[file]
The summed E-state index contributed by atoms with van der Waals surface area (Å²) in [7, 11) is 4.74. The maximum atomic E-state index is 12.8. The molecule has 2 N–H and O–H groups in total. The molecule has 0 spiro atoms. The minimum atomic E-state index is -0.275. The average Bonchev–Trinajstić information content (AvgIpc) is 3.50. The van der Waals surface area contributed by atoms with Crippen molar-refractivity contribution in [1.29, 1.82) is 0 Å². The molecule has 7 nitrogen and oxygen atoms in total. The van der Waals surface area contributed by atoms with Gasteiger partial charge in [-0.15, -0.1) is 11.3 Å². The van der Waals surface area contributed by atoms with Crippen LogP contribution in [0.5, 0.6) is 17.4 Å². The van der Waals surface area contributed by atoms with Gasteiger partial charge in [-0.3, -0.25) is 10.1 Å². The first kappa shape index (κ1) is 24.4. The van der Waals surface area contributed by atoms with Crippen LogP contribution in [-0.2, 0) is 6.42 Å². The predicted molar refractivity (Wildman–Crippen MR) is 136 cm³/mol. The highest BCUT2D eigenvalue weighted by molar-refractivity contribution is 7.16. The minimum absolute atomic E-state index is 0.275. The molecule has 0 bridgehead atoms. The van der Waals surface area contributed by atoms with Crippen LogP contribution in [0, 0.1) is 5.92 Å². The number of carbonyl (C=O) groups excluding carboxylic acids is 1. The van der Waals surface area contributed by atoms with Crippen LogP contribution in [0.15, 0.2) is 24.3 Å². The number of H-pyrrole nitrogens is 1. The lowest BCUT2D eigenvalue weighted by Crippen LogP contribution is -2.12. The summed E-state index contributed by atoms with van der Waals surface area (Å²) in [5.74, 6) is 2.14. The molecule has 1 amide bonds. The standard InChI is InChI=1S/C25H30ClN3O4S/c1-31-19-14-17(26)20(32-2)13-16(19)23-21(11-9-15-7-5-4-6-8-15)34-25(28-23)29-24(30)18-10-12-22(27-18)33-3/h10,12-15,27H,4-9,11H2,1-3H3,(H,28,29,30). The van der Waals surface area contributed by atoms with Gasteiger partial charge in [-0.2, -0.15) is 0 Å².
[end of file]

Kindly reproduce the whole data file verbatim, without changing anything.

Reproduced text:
The summed E-state index contributed by atoms with van der Waals surface area (Å²) in [7, 11) is 4.74. The maximum atomic E-state index is 12.8. The molecule has 2 N–H and O–H groups in total. The molecule has 0 spiro atoms. The minimum atomic E-state index is -0.275. The average Bonchev–Trinajstić information content (AvgIpc) is 3.50. The van der Waals surface area contributed by atoms with Crippen molar-refractivity contribution in [1.29, 1.82) is 0 Å². The molecule has 7 nitrogen and oxygen atoms in total. The van der Waals surface area contributed by atoms with Gasteiger partial charge in [-0.15, -0.1) is 11.3 Å². The van der Waals surface area contributed by atoms with Crippen LogP contribution in [0.5, 0.6) is 17.4 Å². The van der Waals surface area contributed by atoms with Gasteiger partial charge in [-0.3, -0.25) is 10.1 Å². The first kappa shape index (κ1) is 24.4. The van der Waals surface area contributed by atoms with Crippen LogP contribution in [-0.2, 0) is 6.42 Å². The predicted molar refractivity (Wildman–Crippen MR) is 136 cm³/mol. The highest BCUT2D eigenvalue weighted by molar-refractivity contribution is 7.16. The minimum absolute atomic E-state index is 0.275. The molecule has 0 bridgehead atoms. The van der Waals surface area contributed by atoms with Crippen LogP contribution in [0, 0.1) is 5.92 Å². The number of carbonyl (C=O) groups excluding carboxylic acids is 1. The van der Waals surface area contributed by atoms with Crippen LogP contribution in [0.15, 0.2) is 24.3 Å². The number of H-pyrrole nitrogens is 1. The lowest BCUT2D eigenvalue weighted by Crippen LogP contribution is -2.12. The summed E-state index contributed by atoms with van der Waals surface area (Å²) in [5.74, 6) is 2.14. The molecule has 1 amide bonds. The standard InChI is InChI=1S/C25H30ClN3O4S/c1-31-19-14-17(26)20(32-2)13-16(19)23-21(11-9-15-7-5-4-6-8-15)34-25(28-23)29-24(30)18-10-12-22(27-18)33-3/h10,12-15,27H,4-9,11H2,1-3H3,(H,28,29,30). The van der Waals surface area contributed by atoms with Gasteiger partial charge in [-0.2, -0.15) is 0 Å².